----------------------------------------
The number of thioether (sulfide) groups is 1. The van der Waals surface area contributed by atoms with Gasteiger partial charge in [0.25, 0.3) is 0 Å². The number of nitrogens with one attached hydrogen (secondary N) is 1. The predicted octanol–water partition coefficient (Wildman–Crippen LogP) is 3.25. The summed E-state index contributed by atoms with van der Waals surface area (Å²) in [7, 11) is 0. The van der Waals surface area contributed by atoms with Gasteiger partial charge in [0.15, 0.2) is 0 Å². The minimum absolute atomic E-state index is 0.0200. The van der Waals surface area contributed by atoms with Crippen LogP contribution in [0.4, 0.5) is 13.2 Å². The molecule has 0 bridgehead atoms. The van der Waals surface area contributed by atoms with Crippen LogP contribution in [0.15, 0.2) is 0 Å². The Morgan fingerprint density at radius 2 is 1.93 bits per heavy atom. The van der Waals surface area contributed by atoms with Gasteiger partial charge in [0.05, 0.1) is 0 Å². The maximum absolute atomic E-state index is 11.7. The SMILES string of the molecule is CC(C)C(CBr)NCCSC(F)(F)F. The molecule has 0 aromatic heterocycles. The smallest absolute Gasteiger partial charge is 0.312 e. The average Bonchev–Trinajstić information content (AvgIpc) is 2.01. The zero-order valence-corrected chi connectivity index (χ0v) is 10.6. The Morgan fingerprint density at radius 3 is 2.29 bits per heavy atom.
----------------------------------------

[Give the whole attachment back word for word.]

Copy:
The number of thioether (sulfide) groups is 1. The van der Waals surface area contributed by atoms with Gasteiger partial charge in [0.25, 0.3) is 0 Å². The number of nitrogens with one attached hydrogen (secondary N) is 1. The predicted octanol–water partition coefficient (Wildman–Crippen LogP) is 3.25. The summed E-state index contributed by atoms with van der Waals surface area (Å²) in [7, 11) is 0. The van der Waals surface area contributed by atoms with Gasteiger partial charge in [0.15, 0.2) is 0 Å². The minimum absolute atomic E-state index is 0.0200. The van der Waals surface area contributed by atoms with Crippen LogP contribution in [0.4, 0.5) is 13.2 Å². The molecule has 0 bridgehead atoms. The van der Waals surface area contributed by atoms with Crippen LogP contribution in [0.15, 0.2) is 0 Å². The Morgan fingerprint density at radius 2 is 1.93 bits per heavy atom. The van der Waals surface area contributed by atoms with Gasteiger partial charge in [0.05, 0.1) is 0 Å². The maximum absolute atomic E-state index is 11.7. The SMILES string of the molecule is CC(C)C(CBr)NCCSC(F)(F)F. The molecule has 0 aromatic heterocycles. The smallest absolute Gasteiger partial charge is 0.312 e. The average Bonchev–Trinajstić information content (AvgIpc) is 2.01. The zero-order valence-corrected chi connectivity index (χ0v) is 10.6. The Morgan fingerprint density at radius 3 is 2.29 bits per heavy atom.